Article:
Named for the civil rights icon who refused to surrender her seat to a white passenger on a segregated bus and sparked not only the Montgomery Bus Boycott but the ultimate end of racial segregation of public facilities, the Rosa Parks Award recognizes an individual who serves as a role model and leader for others through his or her personal achievements, excellence in a chosen field; commitment to human, civil rights and social issues and contributions to the betterment of society.
Congresswoman Maxine Waters (D-CA) is considered by many to be one of the most powerful women in American politics today. She has gained a reputation as a fearless and outspoken advocate for women, children, people of color and the poor. Congresswoman Waters made history as the first woman and first African American Chair of the House Financial Services Committee. An integral member of Congressional Democratic Leadership, Congresswoman Waters serves as a member of the Steering & Policy Committee and is the Co-Chair of the bipartisan Congressional Task Force on Alzheimer’s Disease. She is also a member of the Congressional Progressive Caucus, and member and past chair of the Congressional Black Caucus.
Named for the former Senator from the State of Massachusetts who was a lifetime champion of civil rights, disability rights and other issues on behalf of disadvantaged persons, the award is presented to an individual or organization demonstrating outstanding community service.
The Disability:IN story started with the common misperception that people with disabilities could not work. “Our roots stem from government, with ties to the Americans with Disabilities Act, but we soon realized without an active collaboration with corporate America, people with disabilities would never be able to participate fully, nor meaningfully, in business.” Disability:IN, formerly the US Business Leadership Network (USBLN), has since become the leading nonprofit resource for business disability inclusion worldwide. Disability:IN represents a new era for disability inclusion in business. At the same time, the organization remains committed to building a stronger bridge between business and the disability communities. With more than 220 corporate partners, 27 Affiliates, and enduring alliances with LGBTQ individuals, Women, and People of Color, Disability:IN aims for the day when the organization is no longer needed.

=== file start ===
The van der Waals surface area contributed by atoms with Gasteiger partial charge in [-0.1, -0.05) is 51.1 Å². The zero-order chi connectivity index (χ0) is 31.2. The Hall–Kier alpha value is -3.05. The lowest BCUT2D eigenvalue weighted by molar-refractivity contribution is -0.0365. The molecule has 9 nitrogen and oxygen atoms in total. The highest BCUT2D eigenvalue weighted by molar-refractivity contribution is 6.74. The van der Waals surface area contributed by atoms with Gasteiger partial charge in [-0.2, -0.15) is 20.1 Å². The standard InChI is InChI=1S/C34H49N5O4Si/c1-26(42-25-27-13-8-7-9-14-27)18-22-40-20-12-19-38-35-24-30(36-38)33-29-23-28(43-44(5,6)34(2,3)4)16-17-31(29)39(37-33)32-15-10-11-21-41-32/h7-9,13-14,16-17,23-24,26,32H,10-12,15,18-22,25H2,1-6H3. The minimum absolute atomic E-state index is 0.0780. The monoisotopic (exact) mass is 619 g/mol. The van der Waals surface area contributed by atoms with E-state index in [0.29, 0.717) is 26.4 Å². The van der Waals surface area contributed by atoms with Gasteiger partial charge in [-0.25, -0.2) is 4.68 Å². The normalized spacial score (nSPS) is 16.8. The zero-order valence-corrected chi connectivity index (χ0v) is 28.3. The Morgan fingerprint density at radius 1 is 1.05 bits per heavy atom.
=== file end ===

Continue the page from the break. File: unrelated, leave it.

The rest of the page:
This award was named after the late R. Roosevelt Thomas Jr., known for developing and implementing innovative concepts and strategies for maximizing organizational and individual potential through Diversity Management. The award is therefore given to an organization or corporation for outstanding achievements in promoting diversity in the workforce.